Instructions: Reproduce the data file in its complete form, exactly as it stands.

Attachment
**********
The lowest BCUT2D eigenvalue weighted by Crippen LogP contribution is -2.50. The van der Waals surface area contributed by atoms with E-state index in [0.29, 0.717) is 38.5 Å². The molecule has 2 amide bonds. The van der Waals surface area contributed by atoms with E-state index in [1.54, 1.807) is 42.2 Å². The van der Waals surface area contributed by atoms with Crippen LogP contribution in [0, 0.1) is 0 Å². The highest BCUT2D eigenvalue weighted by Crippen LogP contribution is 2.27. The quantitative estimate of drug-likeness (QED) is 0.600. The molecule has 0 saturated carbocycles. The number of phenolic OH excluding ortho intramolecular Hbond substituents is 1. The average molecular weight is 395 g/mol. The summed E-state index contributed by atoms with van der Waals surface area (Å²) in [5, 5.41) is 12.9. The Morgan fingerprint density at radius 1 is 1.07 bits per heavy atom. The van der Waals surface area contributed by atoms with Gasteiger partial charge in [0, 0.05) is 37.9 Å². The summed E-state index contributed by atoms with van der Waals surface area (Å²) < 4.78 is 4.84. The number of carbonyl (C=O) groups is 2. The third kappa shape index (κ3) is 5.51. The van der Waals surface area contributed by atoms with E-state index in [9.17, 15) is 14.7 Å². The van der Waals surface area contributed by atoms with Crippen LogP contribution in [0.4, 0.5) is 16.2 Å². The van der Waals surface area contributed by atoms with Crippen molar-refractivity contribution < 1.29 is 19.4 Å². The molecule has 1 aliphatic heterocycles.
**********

The lowest BCUT2D eigenvalue weighted by Crippen LogP contribution is -2.50. The van der Waals surface area contributed by atoms with E-state index in [0.29, 0.717) is 38.5 Å². The molecule has 2 amide bonds. The van der Waals surface area contributed by atoms with E-state index in [1.54, 1.807) is 42.2 Å². The van der Waals surface area contributed by atoms with Crippen LogP contribution in [0, 0.1) is 0 Å². The highest BCUT2D eigenvalue weighted by Crippen LogP contribution is 2.27. The quantitative estimate of drug-likeness (QED) is 0.600. The molecule has 0 saturated carbocycles. The number of phenolic OH excluding ortho intramolecular Hbond substituents is 1. The average molecular weight is 395 g/mol. The summed E-state index contributed by atoms with van der Waals surface area (Å²) in [5, 5.41) is 12.9. The Morgan fingerprint density at radius 1 is 1.07 bits per heavy atom. The van der Waals surface area contributed by atoms with Gasteiger partial charge in [0, 0.05) is 37.9 Å². The summed E-state index contributed by atoms with van der Waals surface area (Å²) < 4.78 is 4.84. The number of carbonyl (C=O) groups is 2. The third kappa shape index (κ3) is 5.51. The van der Waals surface area contributed by atoms with E-state index in [9.17, 15) is 14.7 Å². The van der Waals surface area contributed by atoms with Crippen LogP contribution in [0.4, 0.5) is 16.2 Å². The van der Waals surface area contributed by atoms with Crippen molar-refractivity contribution < 1.29 is 19.4 Å². The molecule has 1 aliphatic heterocycles.